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Che Guevara: Life of a Revolutionary

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Che Guevera
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« Reply #90 on: August 02, 2009, 01:58:13 am »

In late 1995, retired Bolivian General Mario Vargas revealed to Jon Lee Anderson, author of Che Guevara: A Revolutionary Life, that Guevara's body was located near a Vallegrande airstrip. The result was a multi-national search for the remains, which would last more than a year. In July 1997, a team of Cuban geologists and Argentine forensic anthropologists discovered the remnants of seven bodies in two mass graves, including one man with amputated hands (like Guevara). Bolivian government officials with the Ministry of Interior later identified the body as Guevara when the excavated teeth "perfectly matched" a plaster mold of Che's teeth, made in Cuba prior to his Congolese expedition. The "clincher" then arrived when Argentine forensic anthropologist Alejandro Inchaurregui inspected the inside hidden pocket of a blue jacket dug up next to the handless cadaver and found a small bag of pipe tobacco. Nino de Guzman, the Bolivian helicopter pilot who had given Che a small bag of tobacco, later remarked that he "had serious doubts" at first and "thought the Cubans would just find any old bones and call it Che"; however he stated "after hearing about the tobacco pouch, I have no doubts."[120] On October 17, 1997, Guevara's remains, with those of six of his fellow combatants, were laid to rest with military honors in a specially built mausoleum in the city of Santa Clara, where he had commanded over the decisive military victory of the Cuban Revolution.[134]
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« Reply #91 on: August 02, 2009, 01:58:34 am »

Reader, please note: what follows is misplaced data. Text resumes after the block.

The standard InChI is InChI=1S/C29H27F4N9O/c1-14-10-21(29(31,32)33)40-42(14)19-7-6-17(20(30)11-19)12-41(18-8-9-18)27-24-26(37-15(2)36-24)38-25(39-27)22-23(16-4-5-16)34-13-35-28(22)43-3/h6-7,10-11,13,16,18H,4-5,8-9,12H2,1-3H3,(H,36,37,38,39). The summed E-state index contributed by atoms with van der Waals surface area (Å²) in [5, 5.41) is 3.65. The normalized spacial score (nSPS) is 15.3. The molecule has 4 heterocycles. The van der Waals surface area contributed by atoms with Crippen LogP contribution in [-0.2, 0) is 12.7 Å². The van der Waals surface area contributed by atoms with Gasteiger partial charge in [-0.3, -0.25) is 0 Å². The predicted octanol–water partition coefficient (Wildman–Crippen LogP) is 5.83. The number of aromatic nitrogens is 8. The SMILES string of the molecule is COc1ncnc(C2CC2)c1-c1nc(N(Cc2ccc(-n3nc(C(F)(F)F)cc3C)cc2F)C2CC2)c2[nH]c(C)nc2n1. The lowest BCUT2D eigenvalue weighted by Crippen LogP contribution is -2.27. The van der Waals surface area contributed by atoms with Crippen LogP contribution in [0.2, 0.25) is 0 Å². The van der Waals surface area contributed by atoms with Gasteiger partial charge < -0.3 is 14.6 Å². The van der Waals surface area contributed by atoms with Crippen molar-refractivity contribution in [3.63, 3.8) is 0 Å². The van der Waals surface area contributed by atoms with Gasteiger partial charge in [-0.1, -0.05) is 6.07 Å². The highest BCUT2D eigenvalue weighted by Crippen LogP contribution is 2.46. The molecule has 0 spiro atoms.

Removed when Guevara was captured was his 30,000-word, hand-written diary, a collection of his personal poetry, and a short story he authored about a young Communist guerrilla who learns to overcome his fears.[135] His diary documented events of the guerrilla campaign in Bolivia[136] with the first entry on November 7, 1966 shortly after his arrival at the farm in Ñancahuazú, and the last dated October 7, 1967, the day before his capture. The diary tells how the guerrillas were forced to begin operations prematurely due to discovery by the Bolivian Army, explains Guevara's decision to divide the column into two units that were subsequently unable to re-establish contact, and describes their overall unsuccessful venture. It also records the rift between Guevara and the Communist Party of Bolivia that resulted in Guevara having significantly fewer soldiers than originally expected and shows that Guevara had a great deal of difficulty recruiting from the local populace, due in part to the fact that the guerrilla group had learned Quechua, unaware that the local language was actually Tupí-Guaraní.[137] As the campaign drew to an unexpected close, Guevara became increasingly ill. He suffered from ever-worsening bouts of asthma, and most of his last offensives were carried out in an attempt to obtain medicine.[138]
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« Reply #92 on: August 02, 2009, 01:58:55 am »

The Bolivian Diary was quickly and crudely translated by Ramparts magazine and circulated around the world.[139] There are at least four additional diaries in existence—those of Israel Reyes Zayas (Alias "Braulio"), Harry Villegas Tamayo ("Pombo"), Eliseo Reyes Rodriguez ("Rolando")[111] and Dariel Alarcón Ramírez ("Benigno")[140]—each of which reveals additional aspects of the events. In July 2008, the Bolivian government of Evo Morales unveiled Guevara's formerly sealed diaries composed in two frayed notebooks, along with a logbook and several black-and-white photographs. At this event, Bolivia's vice minister of culture, Pablo Groux, expressed that there were plans to publish photographs of every handwritten page later in the year.[141]
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« Reply #93 on: August 02, 2009, 01:59:48 am »



Che Guevara's Monument and Mausoleum in Santa Clara, Cuba